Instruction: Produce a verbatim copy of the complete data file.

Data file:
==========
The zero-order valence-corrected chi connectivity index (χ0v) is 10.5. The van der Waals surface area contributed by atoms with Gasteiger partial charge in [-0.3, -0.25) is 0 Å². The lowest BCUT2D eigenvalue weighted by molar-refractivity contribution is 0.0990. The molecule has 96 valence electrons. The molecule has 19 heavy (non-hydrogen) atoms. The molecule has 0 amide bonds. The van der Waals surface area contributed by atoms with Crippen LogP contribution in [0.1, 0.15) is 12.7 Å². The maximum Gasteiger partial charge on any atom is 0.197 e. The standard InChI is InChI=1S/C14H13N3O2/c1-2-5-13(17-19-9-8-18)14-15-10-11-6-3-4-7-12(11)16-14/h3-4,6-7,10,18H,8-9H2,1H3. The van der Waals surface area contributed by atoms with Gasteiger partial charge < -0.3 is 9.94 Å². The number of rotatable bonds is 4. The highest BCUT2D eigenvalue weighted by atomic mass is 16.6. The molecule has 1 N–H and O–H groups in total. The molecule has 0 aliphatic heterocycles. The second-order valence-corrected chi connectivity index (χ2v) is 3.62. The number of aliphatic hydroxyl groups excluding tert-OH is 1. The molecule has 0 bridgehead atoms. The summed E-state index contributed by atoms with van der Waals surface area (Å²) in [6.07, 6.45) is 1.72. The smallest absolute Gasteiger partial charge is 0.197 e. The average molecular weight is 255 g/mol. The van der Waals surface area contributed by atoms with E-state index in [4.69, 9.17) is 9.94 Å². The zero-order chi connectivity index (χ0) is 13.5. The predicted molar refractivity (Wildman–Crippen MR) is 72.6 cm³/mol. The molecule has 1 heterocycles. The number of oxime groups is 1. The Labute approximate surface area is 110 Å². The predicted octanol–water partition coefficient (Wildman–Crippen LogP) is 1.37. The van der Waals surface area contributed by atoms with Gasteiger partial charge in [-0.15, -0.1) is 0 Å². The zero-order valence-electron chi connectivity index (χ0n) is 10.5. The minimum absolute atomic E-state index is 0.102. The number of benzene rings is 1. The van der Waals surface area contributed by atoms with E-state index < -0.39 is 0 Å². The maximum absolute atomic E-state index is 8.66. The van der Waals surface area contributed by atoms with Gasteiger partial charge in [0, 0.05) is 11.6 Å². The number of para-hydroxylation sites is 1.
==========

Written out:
The zero-order valence-corrected chi connectivity index (χ0v) is 10.5. The van der Waals surface area contributed by atoms with Gasteiger partial charge in [-0.3, -0.25) is 0 Å². The lowest BCUT2D eigenvalue weighted by molar-refractivity contribution is 0.0990. The molecule has 96 valence electrons. The molecule has 19 heavy (non-hydrogen) atoms. The molecule has 0 amide bonds. The van der Waals surface area contributed by atoms with Crippen LogP contribution in [0.1, 0.15) is 12.7 Å². The maximum Gasteiger partial charge on any atom is 0.197 e. The standard InChI is InChI=1S/C14H13N3O2/c1-2-5-13(17-19-9-8-18)14-15-10-11-6-3-4-7-12(11)16-14/h3-4,6-7,10,18H,8-9H2,1H3. The van der Waals surface area contributed by atoms with Gasteiger partial charge < -0.3 is 9.94 Å². The number of rotatable bonds is 4. The highest BCUT2D eigenvalue weighted by atomic mass is 16.6. The molecule has 1 N–H and O–H groups in total. The molecule has 0 aliphatic heterocycles. The second-order valence-corrected chi connectivity index (χ2v) is 3.62. The number of aliphatic hydroxyl groups excluding tert-OH is 1. The molecule has 0 bridgehead atoms. The summed E-state index contributed by atoms with van der Waals surface area (Å²) in [6.07, 6.45) is 1.72. The smallest absolute Gasteiger partial charge is 0.197 e. The average molecular weight is 255 g/mol. The van der Waals surface area contributed by atoms with E-state index in [4.69, 9.17) is 9.94 Å². The zero-order chi connectivity index (χ0) is 13.5. The predicted molar refractivity (Wildman–Crippen MR) is 72.6 cm³/mol. The molecule has 1 heterocycles. The number of oxime groups is 1. The Labute approximate surface area is 110 Å². The predicted octanol–water partition coefficient (Wildman–Crippen LogP) is 1.37. The van der Waals surface area contributed by atoms with Gasteiger partial charge in [-0.15, -0.1) is 0 Å². The zero-order valence-electron chi connectivity index (χ0n) is 10.5. The minimum absolute atomic E-state index is 0.102. The number of benzene rings is 1. The van der Waals surface area contributed by atoms with E-state index < -0.39 is 0 Å². The maximum absolute atomic E-state index is 8.66. The van der Waals surface area contributed by atoms with Gasteiger partial charge in [0, 0.05) is 11.6 Å². The number of para-hydroxylation sites is 1.